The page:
heered it was then. At last I got them down and
held them, and they was worse than bob-cats to
hold; but as soon as they layed still, I let them up.
We was all panting like running buffalo; and the
bad humor that had got out of bed with me was
plumb gone.

There was snow in Bluebird's hair and her face
was wet, but her eyes sparkled and danced with fun.
I had never seen eyes that laughed like hers.

I pulled my head-silk off and begun to brush the
snow from her back. Her laugh quit when I


touched her, but I could hear her breathing fast.
Directly she turned and faced me, and I went on
brushing, even after the snow was all off.

"That was great fun," she smiled, and catching
hold of my arm, "You have finished, Lone Wolf,"
she says. "Come into the lodge and smoke with my

I shook my head-silk and put it on. My own hair
was full of snow and wet. Not a soul was in sight
except Bluebird. They had gone into their lodges
and left us. She moved towards the lodge like she
expected me to follow.

"Will you tell me about the bluebirds if I come?"
I asked her.

She turned her head and tipped it to one side,
like. Cracky! I though I'd like to kiss her. I
reckoned she'd never heered of kissing.

"Maybe," she said, in that voice that was so low
I wondered how I heered it above the storm.

They made room for us at the lodge fire. Just
as we sat down a strong gust jerked at the thongs
that held the poles to the ground, as though the
storm was warning us to be thankful for shelter.
I was afraid mebby the lodge would turn over.
"This is a bad storm," I says, taking off my head-
silk again to dry it by the fire.

"Yes." Red Robe glanced at the thongs. "The
buffalo may drift far in this weather."

"I hate strong wind and deep snow," I says, turn-
ing my head-silk.

"Let me braid your hair." Bluebird moved to my
side and with a comb made from the tail of a porcu-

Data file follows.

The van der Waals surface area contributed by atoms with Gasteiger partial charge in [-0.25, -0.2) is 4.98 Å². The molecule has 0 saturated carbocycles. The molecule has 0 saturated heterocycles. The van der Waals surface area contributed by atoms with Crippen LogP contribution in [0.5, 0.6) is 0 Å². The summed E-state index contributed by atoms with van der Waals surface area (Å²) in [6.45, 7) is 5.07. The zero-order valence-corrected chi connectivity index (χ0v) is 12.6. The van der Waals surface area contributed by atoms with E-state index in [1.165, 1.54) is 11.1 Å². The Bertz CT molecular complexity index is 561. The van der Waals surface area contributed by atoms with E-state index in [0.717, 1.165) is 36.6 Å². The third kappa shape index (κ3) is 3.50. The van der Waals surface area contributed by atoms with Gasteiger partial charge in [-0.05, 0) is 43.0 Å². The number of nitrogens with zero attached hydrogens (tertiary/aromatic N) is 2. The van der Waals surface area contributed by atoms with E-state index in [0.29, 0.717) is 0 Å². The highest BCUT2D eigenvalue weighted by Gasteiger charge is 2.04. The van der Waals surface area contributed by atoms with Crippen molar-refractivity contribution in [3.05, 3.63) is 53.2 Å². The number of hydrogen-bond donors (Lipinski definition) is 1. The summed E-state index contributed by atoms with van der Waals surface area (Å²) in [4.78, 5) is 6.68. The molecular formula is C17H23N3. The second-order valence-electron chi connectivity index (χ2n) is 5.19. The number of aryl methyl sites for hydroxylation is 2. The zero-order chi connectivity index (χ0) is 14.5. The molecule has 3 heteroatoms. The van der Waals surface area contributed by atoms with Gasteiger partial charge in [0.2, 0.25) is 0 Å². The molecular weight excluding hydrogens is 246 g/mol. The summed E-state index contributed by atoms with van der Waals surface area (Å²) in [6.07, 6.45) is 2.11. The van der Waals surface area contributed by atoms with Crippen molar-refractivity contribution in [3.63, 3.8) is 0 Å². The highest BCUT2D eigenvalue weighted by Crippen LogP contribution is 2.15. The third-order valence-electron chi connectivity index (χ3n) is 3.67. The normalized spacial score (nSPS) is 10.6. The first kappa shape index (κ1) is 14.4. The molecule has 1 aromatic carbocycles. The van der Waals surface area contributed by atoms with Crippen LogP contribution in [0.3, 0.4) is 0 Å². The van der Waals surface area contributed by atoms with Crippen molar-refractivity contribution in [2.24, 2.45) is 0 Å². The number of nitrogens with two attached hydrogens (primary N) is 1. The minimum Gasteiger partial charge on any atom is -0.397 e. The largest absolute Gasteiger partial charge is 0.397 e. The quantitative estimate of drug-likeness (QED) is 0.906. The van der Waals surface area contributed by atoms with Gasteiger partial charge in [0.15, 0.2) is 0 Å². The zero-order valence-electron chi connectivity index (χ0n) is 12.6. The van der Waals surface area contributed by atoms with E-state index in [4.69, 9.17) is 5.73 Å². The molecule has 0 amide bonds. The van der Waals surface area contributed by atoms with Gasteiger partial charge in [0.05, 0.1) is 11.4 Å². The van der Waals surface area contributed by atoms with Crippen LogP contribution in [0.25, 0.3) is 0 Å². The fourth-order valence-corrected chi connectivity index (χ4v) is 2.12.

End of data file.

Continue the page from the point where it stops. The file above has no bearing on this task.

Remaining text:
pine, begun to straighten out the tangles. Then
when her slender fingers begun to work, she said,
"Lone Wolf, it is not good to cry out against the


seasons. It is well to be silent when we are trou-
bled or in pain. If the grass is poor the buffalo
seek another and better range. If they cannot find
it, they die. If one buffalo is badly wounded he fol-
lows the rest as best he can without troubling the
others. When he can keep up no longer he falls
behind and dies. Shall the buffalo be more patient
in the sight of Manitou than we are, Paok Mah-he-

She fastened the end of the braid with sinew and
begun to make the other. She was petting and
scolding again, but I knowed she was right this
time. A man hadn't ought to complain against
what he can't he'p, noway.

Then, as though she knowed my thoughts, she
said, "It is useless to cry out against things we can-
not prevent. To do so is but to waste the very
breath that might give us strength to stifle a groan
that would torment our friends or please our ene-
mies. The storm that has passed and gone leaves
us always more love for the sunshine. If the sun
never hid away we would grow careless of his
worth. The storms come to help us and strengthen
our appreciation for the sun."

She finished the other braid and I put on my
head-silk. "I have heered Black Bear pray that
the wind be still," I said, and was tickled I'd
thought of it.

"Yes," she agreed, "but our people would have
found no fault if the winds had not been still," she
said, picking up her comb. "They would not dare.